SEOUL, South Korea — The International Monetary Fund (IMF) on Tuesday raised its 2017 growth forecast for South Korea, as improving exports and construction investment offset elevated geopolitical tensions over the North Korea nuclear crisis.
Wrapping up a two-week visit, the IMF said it expects Asia’s fourth-largest economy to expand 3.2 percent this year, up from its earlier prediction of 3.0 percent.
“The momentum is very strong,” Tarhan Feyzioglu, IMF’s mission chief for the country, told reporters, adding that “3.2 percent is very feasible.”
It also forecast growth of around three percent in 2018.
The improved outlook comes despite worries about Pyongyang’s face-off with the United States after it launched a series of missiles and conducted a sixth nuclear test over several of weeks earlier this year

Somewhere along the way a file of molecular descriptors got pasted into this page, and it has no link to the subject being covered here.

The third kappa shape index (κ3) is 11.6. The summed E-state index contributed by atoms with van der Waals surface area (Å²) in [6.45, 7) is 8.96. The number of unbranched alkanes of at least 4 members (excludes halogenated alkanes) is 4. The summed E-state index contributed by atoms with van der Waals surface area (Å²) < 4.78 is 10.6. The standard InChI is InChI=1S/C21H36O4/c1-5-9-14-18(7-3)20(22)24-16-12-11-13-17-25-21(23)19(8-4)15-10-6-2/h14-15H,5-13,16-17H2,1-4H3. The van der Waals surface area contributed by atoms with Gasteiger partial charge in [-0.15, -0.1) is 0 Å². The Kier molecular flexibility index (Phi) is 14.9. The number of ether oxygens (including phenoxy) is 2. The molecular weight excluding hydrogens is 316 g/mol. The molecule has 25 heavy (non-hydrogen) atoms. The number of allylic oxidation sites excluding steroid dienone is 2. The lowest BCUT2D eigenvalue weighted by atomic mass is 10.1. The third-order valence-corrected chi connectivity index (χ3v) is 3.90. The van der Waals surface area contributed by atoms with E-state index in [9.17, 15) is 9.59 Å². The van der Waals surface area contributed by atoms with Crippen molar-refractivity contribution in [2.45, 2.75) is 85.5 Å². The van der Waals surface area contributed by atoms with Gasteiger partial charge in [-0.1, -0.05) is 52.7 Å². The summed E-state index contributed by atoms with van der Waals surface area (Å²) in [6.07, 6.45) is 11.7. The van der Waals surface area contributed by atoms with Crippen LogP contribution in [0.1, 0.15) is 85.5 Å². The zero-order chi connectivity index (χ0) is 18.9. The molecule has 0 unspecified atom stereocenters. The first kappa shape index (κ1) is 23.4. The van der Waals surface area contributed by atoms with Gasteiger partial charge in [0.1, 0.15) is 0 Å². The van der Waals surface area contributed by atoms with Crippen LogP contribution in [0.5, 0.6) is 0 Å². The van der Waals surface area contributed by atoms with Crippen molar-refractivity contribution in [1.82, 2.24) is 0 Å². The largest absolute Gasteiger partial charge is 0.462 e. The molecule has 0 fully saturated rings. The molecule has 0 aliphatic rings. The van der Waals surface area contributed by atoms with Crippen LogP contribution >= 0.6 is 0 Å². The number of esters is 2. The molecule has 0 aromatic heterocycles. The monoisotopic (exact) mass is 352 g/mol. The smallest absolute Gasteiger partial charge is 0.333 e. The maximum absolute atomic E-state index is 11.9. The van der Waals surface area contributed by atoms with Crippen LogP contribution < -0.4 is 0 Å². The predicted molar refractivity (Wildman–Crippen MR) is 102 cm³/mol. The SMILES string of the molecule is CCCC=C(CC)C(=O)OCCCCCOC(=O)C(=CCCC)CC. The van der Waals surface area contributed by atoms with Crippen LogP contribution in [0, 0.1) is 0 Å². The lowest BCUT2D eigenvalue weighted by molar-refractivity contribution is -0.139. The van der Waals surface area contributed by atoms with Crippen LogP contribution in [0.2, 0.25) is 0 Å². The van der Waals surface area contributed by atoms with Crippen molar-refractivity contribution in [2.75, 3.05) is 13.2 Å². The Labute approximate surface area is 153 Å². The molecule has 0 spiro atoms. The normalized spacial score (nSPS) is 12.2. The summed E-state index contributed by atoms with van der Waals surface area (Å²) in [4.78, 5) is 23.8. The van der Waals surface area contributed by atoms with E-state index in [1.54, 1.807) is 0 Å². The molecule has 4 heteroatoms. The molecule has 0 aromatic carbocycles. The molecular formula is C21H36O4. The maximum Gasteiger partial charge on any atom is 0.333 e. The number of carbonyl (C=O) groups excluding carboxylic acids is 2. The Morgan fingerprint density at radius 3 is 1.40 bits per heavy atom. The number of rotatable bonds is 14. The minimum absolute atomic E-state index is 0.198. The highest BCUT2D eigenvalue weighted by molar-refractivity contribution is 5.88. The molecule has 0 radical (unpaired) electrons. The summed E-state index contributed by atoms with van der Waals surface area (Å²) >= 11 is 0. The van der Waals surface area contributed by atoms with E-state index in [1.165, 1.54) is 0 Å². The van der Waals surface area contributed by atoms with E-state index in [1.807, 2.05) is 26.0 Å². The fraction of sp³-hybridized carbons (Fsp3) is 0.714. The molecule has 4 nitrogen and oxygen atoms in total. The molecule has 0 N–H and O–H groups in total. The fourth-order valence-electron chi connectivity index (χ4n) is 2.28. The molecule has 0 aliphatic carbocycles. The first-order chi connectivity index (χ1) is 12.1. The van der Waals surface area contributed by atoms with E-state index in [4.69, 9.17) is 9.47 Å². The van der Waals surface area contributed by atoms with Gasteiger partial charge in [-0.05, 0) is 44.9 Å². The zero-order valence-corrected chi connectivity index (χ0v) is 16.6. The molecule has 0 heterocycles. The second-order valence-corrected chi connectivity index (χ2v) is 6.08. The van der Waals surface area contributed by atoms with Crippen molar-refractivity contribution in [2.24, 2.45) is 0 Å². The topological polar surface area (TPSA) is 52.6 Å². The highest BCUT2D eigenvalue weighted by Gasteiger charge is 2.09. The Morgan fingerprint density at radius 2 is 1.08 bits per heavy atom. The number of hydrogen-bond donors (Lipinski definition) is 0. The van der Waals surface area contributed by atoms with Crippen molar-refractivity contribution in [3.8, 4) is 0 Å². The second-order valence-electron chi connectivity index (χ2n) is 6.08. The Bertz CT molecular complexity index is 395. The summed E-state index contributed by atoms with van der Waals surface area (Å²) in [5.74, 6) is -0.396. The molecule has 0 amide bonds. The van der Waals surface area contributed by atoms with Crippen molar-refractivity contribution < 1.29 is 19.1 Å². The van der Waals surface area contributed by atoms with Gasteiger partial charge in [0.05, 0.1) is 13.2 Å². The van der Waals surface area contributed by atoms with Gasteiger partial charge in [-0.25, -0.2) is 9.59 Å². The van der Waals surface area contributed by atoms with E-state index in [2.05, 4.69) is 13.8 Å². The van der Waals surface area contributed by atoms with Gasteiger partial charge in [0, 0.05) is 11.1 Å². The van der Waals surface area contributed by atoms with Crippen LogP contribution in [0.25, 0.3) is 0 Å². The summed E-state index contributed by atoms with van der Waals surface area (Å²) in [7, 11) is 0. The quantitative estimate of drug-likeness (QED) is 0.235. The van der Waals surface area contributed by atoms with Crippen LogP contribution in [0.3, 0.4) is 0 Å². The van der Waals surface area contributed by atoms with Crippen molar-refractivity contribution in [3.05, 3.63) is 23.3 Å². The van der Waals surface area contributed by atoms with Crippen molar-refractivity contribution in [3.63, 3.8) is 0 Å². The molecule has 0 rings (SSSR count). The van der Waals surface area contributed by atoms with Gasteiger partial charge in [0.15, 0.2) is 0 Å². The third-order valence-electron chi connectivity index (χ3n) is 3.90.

Feyzioglu said the growth was led by a strong expansion in investment in the IT and construction sectors as well as continued recovery of exports.
“Export growth strengthened thanks to improving external conditions and high global demand for semiconductors,” he added.
The upward revision is higher than the outlook of South Korea’s central bank, which last month raised its forecast to 3.0 percent citing moderate recovery of exports and domestic consumption.
South Korean chipmakers have reported record profits in recent months on growing demand from overseas buyers coupled with rising global chip prices.
Feyzioglu, however, warned that skyrocketing household debt, which exceeds 90 percent of South Korea’s gross domestic product, was a key financial risk. AFP